Who was General Slocum?

June 15th marks the 106th anniversary of the General Slocum disaster, when a paddle steamer packed with mothers and children on a church trip caught fire in the East River. 

More than 1,000 people, mainly residents of the East Village’s huge German community, perished.

Most New Yorkers know of the S.S. General Slocum. But who was General Slocum the man, and why did his name land on excursion boat associated with the greatest loss of life in city history, aside from  9/11?

Henry Warner Slocum was a Union general during the Civil War who fought in Gettysburg. Prospect Park is home to a heroic bronze statue of Slocum on horseback in battle.

After the war, he became a congressman from New York, then served as commissioner of public works for the city of Brooklyn.

When he died in 1894, thousands of Brooklynites paid their respects by lining the streets to watch his funeral procession go from his home on Clinton Avenue to Lafayette Street, South Oxford, Hanson Place, and then Fourth Avenue.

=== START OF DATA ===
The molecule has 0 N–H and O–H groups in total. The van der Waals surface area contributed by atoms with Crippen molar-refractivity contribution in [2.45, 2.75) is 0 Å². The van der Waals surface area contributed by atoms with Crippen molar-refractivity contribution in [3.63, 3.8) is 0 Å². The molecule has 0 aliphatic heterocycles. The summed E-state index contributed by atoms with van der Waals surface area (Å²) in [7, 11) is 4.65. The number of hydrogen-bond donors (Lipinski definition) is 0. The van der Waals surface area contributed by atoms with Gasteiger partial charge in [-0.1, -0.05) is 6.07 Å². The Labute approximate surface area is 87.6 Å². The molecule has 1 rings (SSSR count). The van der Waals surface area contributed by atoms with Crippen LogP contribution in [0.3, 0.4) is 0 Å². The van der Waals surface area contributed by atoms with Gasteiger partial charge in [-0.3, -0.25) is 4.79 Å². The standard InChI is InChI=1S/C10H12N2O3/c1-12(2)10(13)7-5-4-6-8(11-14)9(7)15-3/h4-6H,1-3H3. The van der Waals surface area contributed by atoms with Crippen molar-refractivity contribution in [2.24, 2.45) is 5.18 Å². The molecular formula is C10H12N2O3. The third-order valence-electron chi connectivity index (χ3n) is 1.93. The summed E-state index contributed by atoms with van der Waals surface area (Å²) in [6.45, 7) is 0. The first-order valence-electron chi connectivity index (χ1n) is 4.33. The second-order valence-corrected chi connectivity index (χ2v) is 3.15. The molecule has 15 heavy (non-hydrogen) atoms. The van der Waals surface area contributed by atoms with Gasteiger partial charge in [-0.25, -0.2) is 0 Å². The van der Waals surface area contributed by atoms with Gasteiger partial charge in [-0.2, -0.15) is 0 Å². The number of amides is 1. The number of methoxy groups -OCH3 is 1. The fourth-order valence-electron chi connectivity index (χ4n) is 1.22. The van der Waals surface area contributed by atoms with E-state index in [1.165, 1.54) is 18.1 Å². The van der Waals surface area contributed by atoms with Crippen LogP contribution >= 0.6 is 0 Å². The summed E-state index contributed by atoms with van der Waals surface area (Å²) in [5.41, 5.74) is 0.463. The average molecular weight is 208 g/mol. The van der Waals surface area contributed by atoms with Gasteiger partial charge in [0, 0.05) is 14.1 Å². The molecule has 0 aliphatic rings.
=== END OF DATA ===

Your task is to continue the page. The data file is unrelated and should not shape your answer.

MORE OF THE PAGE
He was buried in Green-Wood Cemetery unaware of the horror that occurred aboard his namesake ship. 

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4 Responses to “Who was General Slocum?”

  1. Steve Says:

    Let us not forget the Brooklyn telephone exchange – My number was SLOCUM 6 in Flatbush.

  2. wildnewyork Says:

    And there’s a tiny street called Slocum Place not too far from Prospect Park, near the Beverly Road Q stop.

  3. Nabe News: June 7 - Bowery Boogie | A Lower East Side Chronicle Says:

    [...] 15 marks the 106th anniversary of the General Slocum disaster in the East River.  A boat on a church trip caught fire, killing 1,000 people, mostly German residents of the Lower [...]

  4. Gary Says:

    There was also a Fort Slocum in New Rochelle:

    http://en.wikipedia.org/wiki/Fort_Slocum_%28New_York%29

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